WSIU InFocus: Jackson County School Facilities Tax
Voters in Jackson County will be asked next week whether they support a sales tax increase to help fund public schools.
The one-percent sales tax hike would pump money into Jackson County's public schools - but it could only be used for facilities. It could cover new construction, but also maintenance and repairs, paying off bonds, or reducing the need for future bond issues.
Sam Goldman supports the increase. He says it's about priorities.
"This is a value question. What do we value? What do we cherish? If we don't value our schools, if we don't cherish our very beautiful children go, where are we?"
Goldman says schools in Carbondale have seen a population decline - and families in some cases are choosing to move east to Williamson County, which already has a school facilities tax in place.
"If we want people to come here to live, we could talk about taxes all we want - but the very first thing they look at are the schools."
The sales tax proposal would add one percent to most purchases in Jackson County. Similar to Williamson County and Franklin County, which already passed facilities taxes, this bump would not apply to cars or other specific items.
But the business community remains skeptical about the proposal. Carbondale Chamber of Commerce Executive Director Les O'Dell says this isn't the answer to the county's education issues.
"We feel like, as a regressive tax, this unfairly puts the burden on low-income people. And our community tends to have a lot of those, when you think about all the students at Southern Illinois University."
O'Dell says Chamber members aren't against education - rather they're worried about the unintended consequences of a tax hike in Jackson County.
"We feel like that if our sales tax is nine and three-quarters percent here, that's going to drive business outside of the county - in some ways it'll affect the revenue that any schools would see. It's just going to make other communities in our region more attractive for shoppers or folks who go out to dine. It'll also will, we are afraid, drive a lot of business online."
Similar concerns were raised when Williamson County became the first county in Illinois to implement a school facilities tax. In the years since, the money has helped the five districts there maintain and even build new schools - something advocates in Jackson County would like to see happen in their communities, too.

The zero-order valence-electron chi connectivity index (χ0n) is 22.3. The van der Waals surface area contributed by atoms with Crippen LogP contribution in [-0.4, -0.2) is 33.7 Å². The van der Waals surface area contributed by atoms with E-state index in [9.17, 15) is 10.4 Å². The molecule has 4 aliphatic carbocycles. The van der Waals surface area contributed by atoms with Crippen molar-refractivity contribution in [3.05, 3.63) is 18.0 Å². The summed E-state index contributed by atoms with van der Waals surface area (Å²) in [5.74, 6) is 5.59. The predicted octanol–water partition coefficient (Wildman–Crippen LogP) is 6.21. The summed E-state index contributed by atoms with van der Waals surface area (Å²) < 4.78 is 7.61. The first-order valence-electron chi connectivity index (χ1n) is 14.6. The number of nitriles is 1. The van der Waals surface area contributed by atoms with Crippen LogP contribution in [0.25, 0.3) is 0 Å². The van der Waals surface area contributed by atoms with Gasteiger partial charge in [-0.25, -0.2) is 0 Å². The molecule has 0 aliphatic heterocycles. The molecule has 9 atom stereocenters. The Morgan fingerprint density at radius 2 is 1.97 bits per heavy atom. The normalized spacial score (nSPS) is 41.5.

"You know, we have a school district where the kids have to outside the building to go to another building to eat lunch, and then come back into the original building. And during the wintertime, or during the rainy time, that's very difficult - they're not in the same spot."
O'Dell says the Chamber of Commerce membership understands the difficulties school districts are facing - but they'd like to see new ideas on how to solve those problems.
"We also point to the way Carbondale Community High School's new building was funded - through a joint city/school district proposal and program. We think getting creative with taxpayer revenues and funding sources is the best way to go."
Goldman says it's time for people to take a closer look at taxes - not just for schools, but overall.
"What we need to do is look at our overall tax structure, and maybe - MAYBE - eliminate one or two taxes which aren't serving the purpose for which they were originally intended."
But Goldman says given the state's finances, school leaders in this region have to do whatever they can to make sure money keeps coming in.
"The problem we are facing is that so many agencies need money, the state's not providing it, so they are looking to the sales tax. And whoever gets in line first is going to get the sales tax."
O'Dell says business leaders are concerned raising the sales tax to nearly ten-percent will send more people away from Carbondale and Jackson County, rather than bring them in.
"We believe in schools. We believe in children, and know how important this is. We just think this is the wrong way to go about funding school facilities."
And O'Dell and others say it's not always the facilities that make the best educational experience for the students.
"I think we can't judge education simply by facilities. Just because a school has an AstroTurf football field, doesn't mean the quality of education is on par or better than anyplace else. I would stack up Carbondale Community High School as one of the best schools in the state, and I think test scores and successful alumni have shown that."
Goldman, for his part, agrees - and says the students in Jackson County deserve better facilities to help hone their skills and education for the future.
Voters will get their chance to decide on the one-percent school facilities sales tax next week in Jackson County.